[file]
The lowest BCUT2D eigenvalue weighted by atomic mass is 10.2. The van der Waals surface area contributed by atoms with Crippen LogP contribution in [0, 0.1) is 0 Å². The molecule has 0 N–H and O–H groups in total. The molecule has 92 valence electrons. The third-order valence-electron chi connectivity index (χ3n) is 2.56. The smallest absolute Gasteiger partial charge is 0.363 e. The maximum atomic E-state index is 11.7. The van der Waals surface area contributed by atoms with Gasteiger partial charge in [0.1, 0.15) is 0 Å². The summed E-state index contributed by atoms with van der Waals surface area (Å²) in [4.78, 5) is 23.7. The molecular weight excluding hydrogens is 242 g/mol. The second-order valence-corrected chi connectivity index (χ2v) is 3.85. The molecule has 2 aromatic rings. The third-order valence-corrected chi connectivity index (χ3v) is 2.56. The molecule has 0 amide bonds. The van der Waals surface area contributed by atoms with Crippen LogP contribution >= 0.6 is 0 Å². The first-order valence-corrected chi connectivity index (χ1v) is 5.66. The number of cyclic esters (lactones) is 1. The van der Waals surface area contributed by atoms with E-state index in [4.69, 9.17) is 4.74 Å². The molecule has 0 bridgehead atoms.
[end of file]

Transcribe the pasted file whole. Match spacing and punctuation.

The lowest BCUT2D eigenvalue weighted by atomic mass is 10.2. The van der Waals surface area contributed by atoms with Crippen LogP contribution in [0, 0.1) is 0 Å². The molecule has 0 N–H and O–H groups in total. The molecule has 92 valence electrons. The third-order valence-electron chi connectivity index (χ3n) is 2.56. The smallest absolute Gasteiger partial charge is 0.363 e. The maximum atomic E-state index is 11.7. The van der Waals surface area contributed by atoms with Gasteiger partial charge in [0.1, 0.15) is 0 Å². The summed E-state index contributed by atoms with van der Waals surface area (Å²) in [4.78, 5) is 23.7. The molecular weight excluding hydrogens is 242 g/mol. The second-order valence-corrected chi connectivity index (χ2v) is 3.85. The molecule has 2 aromatic rings. The third-order valence-corrected chi connectivity index (χ3v) is 2.56. The molecule has 0 amide bonds. The van der Waals surface area contributed by atoms with Crippen LogP contribution >= 0.6 is 0 Å². The first-order valence-corrected chi connectivity index (χ1v) is 5.66. The number of cyclic esters (lactones) is 1. The van der Waals surface area contributed by atoms with E-state index in [4.69, 9.17) is 4.74 Å². The molecule has 0 bridgehead atoms.